José Cuní began his research on encaustics during his studies at the Escuela de Bellas Artes in Madrid, while working as an assistant of Ramón Stolz Viciano (1903-1958), professor of Painting Techniques and Wall Painting. Stolz was himself an excellent painter and muralist, and also a researcher who studied in depth the techniques of fresco and encaustic paint. Cuní came to know the possibilities and limits of fresco, in virtual disuse since the 19th century, while working with Stolz in the execution of large murals done in fresco. He also collaborated with his master in researching wax painting, Stolz’s passion.
Training in encaustics
In Naples he met the Italian chemist Selim Augusti and learned of his chemical studies on the mural paintings of Pompeii, as well as the insurmountable technical problems encountered when attempting to reconstruct the paint formulation. Cuní approached the problem from a different angle. He thought that if it any trace still survived of the Greco-Roman painting technique, the practitioner would be found among the traditional stucco workers in the Naples area.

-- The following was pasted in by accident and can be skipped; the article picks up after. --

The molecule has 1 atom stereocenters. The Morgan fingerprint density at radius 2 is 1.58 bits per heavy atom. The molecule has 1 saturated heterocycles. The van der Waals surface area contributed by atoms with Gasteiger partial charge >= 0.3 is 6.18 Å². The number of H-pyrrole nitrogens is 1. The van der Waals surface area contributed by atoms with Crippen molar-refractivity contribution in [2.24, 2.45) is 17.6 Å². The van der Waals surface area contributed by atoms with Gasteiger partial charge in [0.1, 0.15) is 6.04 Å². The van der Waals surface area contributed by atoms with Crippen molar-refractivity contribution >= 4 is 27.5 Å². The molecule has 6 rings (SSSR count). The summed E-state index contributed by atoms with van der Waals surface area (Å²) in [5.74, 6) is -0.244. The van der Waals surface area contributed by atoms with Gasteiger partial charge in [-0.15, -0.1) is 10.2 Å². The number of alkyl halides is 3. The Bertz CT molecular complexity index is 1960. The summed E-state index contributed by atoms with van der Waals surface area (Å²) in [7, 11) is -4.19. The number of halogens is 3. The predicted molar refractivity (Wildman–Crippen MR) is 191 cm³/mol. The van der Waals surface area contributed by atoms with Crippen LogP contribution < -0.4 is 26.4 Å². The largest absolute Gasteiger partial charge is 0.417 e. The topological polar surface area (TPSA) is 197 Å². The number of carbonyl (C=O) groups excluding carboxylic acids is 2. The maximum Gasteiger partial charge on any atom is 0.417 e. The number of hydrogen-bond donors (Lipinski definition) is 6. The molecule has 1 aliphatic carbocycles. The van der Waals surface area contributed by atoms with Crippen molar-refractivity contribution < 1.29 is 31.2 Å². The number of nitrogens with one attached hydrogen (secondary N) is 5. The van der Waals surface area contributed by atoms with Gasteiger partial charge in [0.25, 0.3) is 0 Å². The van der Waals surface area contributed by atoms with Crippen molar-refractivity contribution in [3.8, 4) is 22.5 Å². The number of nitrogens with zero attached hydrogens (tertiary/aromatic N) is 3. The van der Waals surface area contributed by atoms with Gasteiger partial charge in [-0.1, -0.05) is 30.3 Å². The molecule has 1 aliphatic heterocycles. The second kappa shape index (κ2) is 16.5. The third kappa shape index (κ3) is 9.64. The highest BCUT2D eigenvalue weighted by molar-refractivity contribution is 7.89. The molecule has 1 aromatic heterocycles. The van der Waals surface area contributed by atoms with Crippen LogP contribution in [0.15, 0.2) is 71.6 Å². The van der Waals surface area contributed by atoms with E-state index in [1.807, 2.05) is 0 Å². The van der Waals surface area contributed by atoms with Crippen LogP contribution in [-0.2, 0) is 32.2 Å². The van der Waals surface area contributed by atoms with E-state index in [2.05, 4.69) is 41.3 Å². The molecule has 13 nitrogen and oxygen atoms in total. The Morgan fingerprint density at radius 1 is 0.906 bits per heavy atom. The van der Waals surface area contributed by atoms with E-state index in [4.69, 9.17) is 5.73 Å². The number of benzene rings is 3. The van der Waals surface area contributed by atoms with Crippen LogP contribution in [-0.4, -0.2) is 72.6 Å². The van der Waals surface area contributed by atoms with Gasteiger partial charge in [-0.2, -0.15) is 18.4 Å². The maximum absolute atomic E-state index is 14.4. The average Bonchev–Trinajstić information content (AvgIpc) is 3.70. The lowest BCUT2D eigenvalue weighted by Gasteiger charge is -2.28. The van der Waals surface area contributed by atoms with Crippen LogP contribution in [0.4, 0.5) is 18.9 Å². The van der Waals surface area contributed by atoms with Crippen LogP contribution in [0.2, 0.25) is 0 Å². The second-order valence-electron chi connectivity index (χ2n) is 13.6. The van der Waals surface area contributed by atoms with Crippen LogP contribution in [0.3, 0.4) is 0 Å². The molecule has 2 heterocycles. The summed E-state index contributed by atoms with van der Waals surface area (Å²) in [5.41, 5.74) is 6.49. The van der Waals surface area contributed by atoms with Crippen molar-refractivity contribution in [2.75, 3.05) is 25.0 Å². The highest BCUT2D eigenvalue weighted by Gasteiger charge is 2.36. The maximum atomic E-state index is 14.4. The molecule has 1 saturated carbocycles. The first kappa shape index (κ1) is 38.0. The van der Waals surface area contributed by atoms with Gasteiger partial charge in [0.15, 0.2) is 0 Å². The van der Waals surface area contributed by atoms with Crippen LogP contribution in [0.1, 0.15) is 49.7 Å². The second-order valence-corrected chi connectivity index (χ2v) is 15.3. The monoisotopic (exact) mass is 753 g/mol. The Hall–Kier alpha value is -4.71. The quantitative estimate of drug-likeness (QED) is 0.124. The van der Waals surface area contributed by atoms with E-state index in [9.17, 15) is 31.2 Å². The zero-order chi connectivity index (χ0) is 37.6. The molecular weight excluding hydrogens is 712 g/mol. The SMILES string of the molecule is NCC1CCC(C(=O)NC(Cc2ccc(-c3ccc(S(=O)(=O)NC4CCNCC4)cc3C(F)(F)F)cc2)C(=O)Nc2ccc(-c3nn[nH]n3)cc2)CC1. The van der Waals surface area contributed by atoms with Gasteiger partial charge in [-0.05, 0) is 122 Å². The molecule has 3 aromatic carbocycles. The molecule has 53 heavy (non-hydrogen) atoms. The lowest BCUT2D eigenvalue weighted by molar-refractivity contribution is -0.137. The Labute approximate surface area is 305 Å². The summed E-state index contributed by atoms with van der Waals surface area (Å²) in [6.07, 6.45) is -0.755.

He visited their workshops and learned the craft and use of their materials: limestone and siliceous aggregates, lime, waxes, soaps, and pigments, the same materials identified by Augusti in the Pompeiian wall paintings. In the Archaeological Museum of Naples, Cuní copied the Roman paintings in order to study their execution features, and to compare the original paintings against the results of the experimental studies carried out in his workshop.
In 1962, Cuní developed the formulation of the water-soluble encaustic based on beeswax and soap, confirming its outstanding quality and capacity to reproduce the execution features that characterize Roman wall paintings. Throughout that year he was fixing the proportions and materials necessary for formulation, laying the basis for the subsequent evolution of his own water-soluble encaustic paints.